For instance, simple cutting boards may sell for under $50, while elaborate farmhouse tables command over a grand. Check sites like Etsy, Amazon, etc., to assess pricing for different handmade wood products available. Track trends over time and in other regions—rustic decor may be hot one year, but modern minimalism the next. This information lets you know what to make and how to price them.
5. Get a Job
If you find that you don’t have enough capital to build your own woodworking business, consider applying for a woodworking job opportunity. According to the Bureau of Labor Statistics, woodworkers get a median pay of $18.07 per hour. That’s a good and steady source of income in case you can’t strike out on your own first. You can be hired as an independent contractor or full-time employee.
In most cases, you’ll need an excellent resume to showcase your skills to potential employers. Fortunately, technology is at your disposal. You can create an outstanding resume using an online resume builder. Also, make sure to have a portfolio. Talking of portfolios, let’s look at that next.
6. Create a Portfolio
Whether you’re looking for a job or starting your own woodworking business, you must build up a portfolio. It should have your best creations that promote your skills.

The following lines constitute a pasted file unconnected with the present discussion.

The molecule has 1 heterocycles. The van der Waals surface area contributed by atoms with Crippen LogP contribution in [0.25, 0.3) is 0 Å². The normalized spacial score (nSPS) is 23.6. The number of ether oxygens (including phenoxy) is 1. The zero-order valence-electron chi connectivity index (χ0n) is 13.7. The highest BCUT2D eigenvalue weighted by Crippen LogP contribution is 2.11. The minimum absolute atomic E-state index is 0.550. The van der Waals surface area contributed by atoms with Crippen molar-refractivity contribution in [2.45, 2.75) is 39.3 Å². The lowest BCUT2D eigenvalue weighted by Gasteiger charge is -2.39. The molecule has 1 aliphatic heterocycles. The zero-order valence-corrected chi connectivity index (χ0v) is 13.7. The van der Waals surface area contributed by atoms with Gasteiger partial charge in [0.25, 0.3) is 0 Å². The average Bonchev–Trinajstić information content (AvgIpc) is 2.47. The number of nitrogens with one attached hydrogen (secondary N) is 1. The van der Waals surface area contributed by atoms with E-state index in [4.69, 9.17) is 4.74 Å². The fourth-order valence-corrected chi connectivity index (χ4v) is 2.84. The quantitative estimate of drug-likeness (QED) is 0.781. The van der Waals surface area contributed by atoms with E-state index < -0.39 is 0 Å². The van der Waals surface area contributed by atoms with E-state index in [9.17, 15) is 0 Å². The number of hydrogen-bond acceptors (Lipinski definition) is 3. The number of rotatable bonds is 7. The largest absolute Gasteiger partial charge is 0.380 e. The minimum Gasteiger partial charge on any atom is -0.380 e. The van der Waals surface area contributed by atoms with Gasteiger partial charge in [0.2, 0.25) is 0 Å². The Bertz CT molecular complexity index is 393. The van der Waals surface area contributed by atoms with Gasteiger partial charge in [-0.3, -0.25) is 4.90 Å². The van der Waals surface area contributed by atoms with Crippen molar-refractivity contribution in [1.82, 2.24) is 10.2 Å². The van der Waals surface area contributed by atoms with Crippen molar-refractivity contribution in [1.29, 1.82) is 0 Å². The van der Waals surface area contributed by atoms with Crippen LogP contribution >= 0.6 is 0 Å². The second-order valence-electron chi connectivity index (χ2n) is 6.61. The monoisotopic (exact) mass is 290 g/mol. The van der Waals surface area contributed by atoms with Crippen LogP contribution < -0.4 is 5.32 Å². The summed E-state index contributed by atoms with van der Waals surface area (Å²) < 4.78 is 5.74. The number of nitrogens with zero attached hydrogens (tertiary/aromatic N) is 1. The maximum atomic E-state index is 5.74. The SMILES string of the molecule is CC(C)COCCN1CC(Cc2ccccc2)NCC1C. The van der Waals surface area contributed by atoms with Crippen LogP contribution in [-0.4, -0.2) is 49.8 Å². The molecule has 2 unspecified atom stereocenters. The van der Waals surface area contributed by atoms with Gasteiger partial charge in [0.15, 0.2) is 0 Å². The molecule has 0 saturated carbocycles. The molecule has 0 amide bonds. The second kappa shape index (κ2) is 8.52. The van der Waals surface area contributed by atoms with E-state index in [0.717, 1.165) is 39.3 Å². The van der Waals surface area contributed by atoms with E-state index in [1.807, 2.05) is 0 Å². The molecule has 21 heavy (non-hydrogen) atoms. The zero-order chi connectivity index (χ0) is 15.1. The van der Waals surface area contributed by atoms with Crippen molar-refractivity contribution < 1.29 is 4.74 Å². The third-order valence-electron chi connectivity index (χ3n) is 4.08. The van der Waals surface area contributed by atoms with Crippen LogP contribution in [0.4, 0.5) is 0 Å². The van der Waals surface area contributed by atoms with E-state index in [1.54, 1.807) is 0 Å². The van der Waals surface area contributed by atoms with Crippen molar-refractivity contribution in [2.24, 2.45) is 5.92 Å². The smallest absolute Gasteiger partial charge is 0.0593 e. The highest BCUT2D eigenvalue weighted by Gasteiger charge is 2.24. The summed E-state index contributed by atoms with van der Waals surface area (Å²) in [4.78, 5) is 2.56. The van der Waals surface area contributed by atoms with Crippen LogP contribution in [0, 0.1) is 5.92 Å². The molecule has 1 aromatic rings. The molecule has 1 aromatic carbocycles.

Stage photography professionally with good lighting and angles. Showcase pieces demonstrating your distinctive style, like signature joinery or finishing techniques. For example, include a hall table displaying a clean dowel joinery and a warm honey-toned Danish oil finish. Let your unique abilities shine through quality portfolio images you can use across platforms.
7. Set Up an Online Shop and Price for Profit
Now you must showcase your woodwork on the web. The best way to do that is by getting your woodworking projects online. Create a shop on online platforms like:
Using these sites can help you tap into built-in customer bases. To be successful online, target niche products not readily available from mass retailers, like bentwood rocking chairs or hand-turned pens from locally sourced wood.
Other woodworking wonderlands include Instagram and Pinterest. You can also develop your website, providing a sales platform without high startup costs. On a personal site, outline custom furniture-making services with photos and pricing. Promote your site through social media, tagged posts, and search engine optimization.